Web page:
Wednesday, April 25

Rod Rigging

By Andrew Spaulding, Crowley's Yacht Yard

Rod rigging was invented in the 1970s as a high-strength, low-stretch alternative to wire rigging. As is typical with new products in the marine industry, rod rigging got its start on the race course. Less stretch and weight aloft was the key to rod riggings success. Navtec invented rod rigging and the cold-formed distinctive rod head and continues to lead the world in rod rigging systems. Here at Crowley’s Yacht Yard, we have Navtec factory trained technicians to do our rod heading. We have a Navtec rod heading press on site and regularly service the rod rigging needs of riggers from around the Great Lakes.
When you are ready to consider re-rigging your boat with rod we choose the rod sizes based on equivalent strengths. This will give you the same safety factor that the boat was designed to have. Often, if your goal is to increase the safety factor, we can use the same pin sizes (no changes to the chainplates) and give you stronger rigging.

Typically, the safety factor in rigging is quite high. Most cruising boat have rigging with design loads that are 15% to 25% of the design breaking strength. A race boat might push this ratio to 50%. These safety factors in cruising boats should give the rod rigging a life of about 20 years and yet we are seeing boats go twice that. In my mind this means that boat owners don’t subject their rigging to its design loads. I think this makes sense, since most people don’t pound to windward in 30 knots of wind and 6 foot seas as a matter of choice even though their boats are designed to take it.

Unfortunately for the boat owner this means we can’t really tell when your rod rigging is going to fail. For sure, some day it will fail because failure is merely a function of cycles; meaning that after enough cycles of loading and unloading the rigging it will fail. Whether this happens in 20 years or 40 years is the question that is tough to answer. There are inspections, but without a full disassembly of each fitting and a dye-penetrant test of the rod heads, the inspection isn’t complete. This inspection is a lot of labor (and in some cases requires at least some new fittings since fittings can be peened to permanently lock the threads, this is typical in headstays) and will only tell you that there are no cracks now which doesn’t mean that there won’t be cracks tomorrow.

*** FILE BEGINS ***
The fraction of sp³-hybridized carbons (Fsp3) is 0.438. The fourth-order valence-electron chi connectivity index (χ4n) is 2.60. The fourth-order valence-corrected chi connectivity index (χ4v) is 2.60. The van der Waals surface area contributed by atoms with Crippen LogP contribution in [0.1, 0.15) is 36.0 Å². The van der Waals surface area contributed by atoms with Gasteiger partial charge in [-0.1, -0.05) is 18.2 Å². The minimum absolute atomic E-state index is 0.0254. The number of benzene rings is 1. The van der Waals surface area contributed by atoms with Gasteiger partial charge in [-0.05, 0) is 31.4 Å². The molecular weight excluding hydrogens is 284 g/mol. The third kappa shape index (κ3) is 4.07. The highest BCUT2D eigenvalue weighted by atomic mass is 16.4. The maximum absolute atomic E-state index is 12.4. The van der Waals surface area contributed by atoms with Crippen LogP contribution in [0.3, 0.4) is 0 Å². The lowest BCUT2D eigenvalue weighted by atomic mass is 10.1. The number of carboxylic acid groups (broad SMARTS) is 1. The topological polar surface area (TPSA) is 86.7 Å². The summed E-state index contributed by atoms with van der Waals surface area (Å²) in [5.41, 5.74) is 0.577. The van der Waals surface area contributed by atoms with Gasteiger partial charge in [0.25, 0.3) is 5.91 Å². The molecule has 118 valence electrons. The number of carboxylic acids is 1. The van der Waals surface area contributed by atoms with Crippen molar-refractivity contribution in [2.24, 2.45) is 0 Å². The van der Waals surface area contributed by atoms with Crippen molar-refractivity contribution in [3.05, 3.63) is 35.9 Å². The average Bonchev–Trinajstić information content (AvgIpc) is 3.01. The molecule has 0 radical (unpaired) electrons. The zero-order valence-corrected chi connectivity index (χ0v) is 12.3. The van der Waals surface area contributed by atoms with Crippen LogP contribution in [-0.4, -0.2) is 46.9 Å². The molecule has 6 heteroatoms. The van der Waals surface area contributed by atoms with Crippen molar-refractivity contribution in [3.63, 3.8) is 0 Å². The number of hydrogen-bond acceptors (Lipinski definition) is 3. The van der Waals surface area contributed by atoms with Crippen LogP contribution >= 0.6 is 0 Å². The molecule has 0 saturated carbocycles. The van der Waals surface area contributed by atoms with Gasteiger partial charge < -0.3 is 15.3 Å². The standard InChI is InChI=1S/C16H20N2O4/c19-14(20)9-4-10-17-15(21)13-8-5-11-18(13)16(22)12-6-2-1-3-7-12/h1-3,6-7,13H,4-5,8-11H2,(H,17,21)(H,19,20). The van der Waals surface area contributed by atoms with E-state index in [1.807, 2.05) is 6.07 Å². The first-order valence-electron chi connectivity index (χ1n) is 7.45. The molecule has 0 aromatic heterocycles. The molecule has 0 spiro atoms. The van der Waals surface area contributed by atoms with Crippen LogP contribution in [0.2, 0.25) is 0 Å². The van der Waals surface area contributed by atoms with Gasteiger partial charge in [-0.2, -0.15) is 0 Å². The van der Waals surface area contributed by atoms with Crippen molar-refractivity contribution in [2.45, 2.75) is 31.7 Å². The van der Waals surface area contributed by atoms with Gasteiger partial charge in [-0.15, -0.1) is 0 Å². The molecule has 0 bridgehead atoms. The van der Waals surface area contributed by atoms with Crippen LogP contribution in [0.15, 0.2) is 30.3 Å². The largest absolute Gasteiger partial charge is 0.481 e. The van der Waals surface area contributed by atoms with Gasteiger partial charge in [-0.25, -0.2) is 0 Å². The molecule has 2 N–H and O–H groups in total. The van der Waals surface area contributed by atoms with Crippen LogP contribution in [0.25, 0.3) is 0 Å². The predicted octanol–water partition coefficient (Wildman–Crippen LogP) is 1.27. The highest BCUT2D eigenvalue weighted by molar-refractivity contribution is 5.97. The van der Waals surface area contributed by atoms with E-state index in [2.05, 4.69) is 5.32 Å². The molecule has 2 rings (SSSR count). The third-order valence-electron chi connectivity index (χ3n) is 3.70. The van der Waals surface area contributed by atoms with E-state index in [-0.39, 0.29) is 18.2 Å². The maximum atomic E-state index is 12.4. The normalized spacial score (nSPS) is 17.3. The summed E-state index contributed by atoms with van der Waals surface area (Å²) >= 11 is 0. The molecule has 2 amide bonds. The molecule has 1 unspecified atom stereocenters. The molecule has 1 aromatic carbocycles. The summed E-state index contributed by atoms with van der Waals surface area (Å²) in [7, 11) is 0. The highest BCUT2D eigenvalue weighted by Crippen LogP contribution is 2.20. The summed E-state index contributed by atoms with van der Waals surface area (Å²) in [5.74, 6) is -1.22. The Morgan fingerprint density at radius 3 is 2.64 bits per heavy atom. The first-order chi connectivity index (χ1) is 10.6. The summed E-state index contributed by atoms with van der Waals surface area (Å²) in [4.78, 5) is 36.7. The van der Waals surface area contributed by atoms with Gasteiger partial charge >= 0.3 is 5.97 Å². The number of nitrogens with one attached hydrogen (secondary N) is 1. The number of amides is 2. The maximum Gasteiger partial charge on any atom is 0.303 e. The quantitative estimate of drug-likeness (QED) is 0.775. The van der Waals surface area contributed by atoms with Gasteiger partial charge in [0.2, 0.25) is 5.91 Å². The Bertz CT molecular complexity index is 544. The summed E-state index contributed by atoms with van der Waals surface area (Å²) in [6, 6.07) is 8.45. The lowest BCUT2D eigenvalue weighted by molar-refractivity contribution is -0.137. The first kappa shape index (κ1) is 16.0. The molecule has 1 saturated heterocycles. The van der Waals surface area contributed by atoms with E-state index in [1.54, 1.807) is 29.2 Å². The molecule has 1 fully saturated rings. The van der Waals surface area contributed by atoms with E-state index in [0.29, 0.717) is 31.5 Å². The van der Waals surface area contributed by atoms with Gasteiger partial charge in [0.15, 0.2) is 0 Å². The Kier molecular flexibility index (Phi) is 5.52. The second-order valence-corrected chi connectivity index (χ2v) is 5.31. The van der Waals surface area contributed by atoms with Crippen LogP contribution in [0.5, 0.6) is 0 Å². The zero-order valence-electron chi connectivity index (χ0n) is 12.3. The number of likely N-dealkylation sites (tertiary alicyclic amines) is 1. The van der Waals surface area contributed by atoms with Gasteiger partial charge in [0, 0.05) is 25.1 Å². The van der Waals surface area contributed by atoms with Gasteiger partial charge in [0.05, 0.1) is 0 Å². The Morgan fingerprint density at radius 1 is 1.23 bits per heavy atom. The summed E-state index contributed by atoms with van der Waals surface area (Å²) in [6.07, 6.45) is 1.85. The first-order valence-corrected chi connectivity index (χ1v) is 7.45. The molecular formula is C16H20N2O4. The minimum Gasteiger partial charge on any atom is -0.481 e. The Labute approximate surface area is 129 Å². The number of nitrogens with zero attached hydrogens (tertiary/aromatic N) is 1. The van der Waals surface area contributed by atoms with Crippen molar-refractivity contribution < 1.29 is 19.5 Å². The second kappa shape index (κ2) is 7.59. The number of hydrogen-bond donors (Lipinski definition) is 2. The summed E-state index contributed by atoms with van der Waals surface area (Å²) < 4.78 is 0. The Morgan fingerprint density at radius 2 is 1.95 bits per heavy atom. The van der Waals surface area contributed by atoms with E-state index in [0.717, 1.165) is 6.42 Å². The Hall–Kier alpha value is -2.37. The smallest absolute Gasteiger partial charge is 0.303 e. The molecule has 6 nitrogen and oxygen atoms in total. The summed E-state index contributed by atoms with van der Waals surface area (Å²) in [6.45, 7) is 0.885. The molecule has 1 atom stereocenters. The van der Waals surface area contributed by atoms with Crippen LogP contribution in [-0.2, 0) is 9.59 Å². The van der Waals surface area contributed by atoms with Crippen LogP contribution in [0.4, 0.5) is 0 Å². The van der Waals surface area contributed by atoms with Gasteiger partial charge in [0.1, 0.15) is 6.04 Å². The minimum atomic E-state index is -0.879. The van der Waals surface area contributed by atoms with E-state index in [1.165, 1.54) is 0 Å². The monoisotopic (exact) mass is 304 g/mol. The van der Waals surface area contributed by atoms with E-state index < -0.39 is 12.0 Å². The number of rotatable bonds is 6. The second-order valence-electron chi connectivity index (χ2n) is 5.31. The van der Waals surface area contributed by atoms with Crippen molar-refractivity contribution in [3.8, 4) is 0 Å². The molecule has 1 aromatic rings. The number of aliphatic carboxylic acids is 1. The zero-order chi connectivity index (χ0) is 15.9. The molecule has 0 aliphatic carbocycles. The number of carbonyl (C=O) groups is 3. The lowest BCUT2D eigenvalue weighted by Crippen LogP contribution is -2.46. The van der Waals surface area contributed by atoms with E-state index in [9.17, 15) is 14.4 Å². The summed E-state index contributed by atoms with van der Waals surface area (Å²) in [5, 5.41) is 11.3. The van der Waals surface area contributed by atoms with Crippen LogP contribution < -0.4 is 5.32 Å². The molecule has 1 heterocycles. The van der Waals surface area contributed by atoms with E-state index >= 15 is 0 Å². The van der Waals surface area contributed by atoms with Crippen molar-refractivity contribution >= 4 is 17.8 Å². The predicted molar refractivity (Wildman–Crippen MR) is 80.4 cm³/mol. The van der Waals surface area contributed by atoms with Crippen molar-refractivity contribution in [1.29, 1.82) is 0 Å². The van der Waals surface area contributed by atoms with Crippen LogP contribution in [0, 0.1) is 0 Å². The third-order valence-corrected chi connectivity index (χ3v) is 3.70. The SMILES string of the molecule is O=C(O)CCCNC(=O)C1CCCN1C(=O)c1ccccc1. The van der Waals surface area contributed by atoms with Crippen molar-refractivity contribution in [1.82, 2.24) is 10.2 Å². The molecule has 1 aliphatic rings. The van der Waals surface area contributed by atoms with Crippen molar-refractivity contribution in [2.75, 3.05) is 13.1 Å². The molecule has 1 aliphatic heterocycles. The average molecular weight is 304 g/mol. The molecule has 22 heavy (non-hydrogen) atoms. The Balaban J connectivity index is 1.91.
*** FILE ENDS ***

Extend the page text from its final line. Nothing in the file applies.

Since this level of inspection is so labor intensive (read expensive), typically our recommendation after 20 years is to just replace the rigging. To follow manufacture’s recommendations you would to the dye-penetrant inspections as part of a Level C rigging inspection (full service inspection and refurbishment) once every 2 to 4 years in light to ultra-light displacement cruiser/racer to pure racers and once every 4 to 10 years in a mid to heavy displacement cruiser/motor sailor. Unfortunately, most people don’t conduct this level of inspection this often which makes the inspection take longer. Many of you well know that taking apart something that has been together for 20 years is a much different experience than it would be if those parts were together 4 years.

Depending on the results of the inspection the full service refurbishment may include the re-heading of the rod. The rod can be re-headed once in its service life. There is some loss of length when the old rod head is cut off and the new head cold formed. In a continuous rod rig, this is easily remedied by using over-length turnbuckle screws. Using re-headed rod in a discontinuous rig requires rods to be moved to a location in the rigging where the same size rod (but shorter length) is used. For example it is typical in a three spreader rig to move the second diagonal to the third diagonal location after re-heading. In this case, we would have to make a new second diagonal, but we would plan to re-use as much of the rod as possible.

So what does this all mean for you? My personal recommendation is to have your rod or wire rigging (main and genoa roller furling gear also) fully disassembled, cleaned, serviced, lubricated and dye-penetrant test swages and/or rod heads once every 5 years, MINIMUM. For those of you that store your boat inside, taking the mast out of the boat and putting in the storage rack does not count as an Level C rigging inspection. If you stick to this inspection schedule, in most cases your mast rigging system will perform beyond its life expectancy and you will know of any issues long before they cause a problem.

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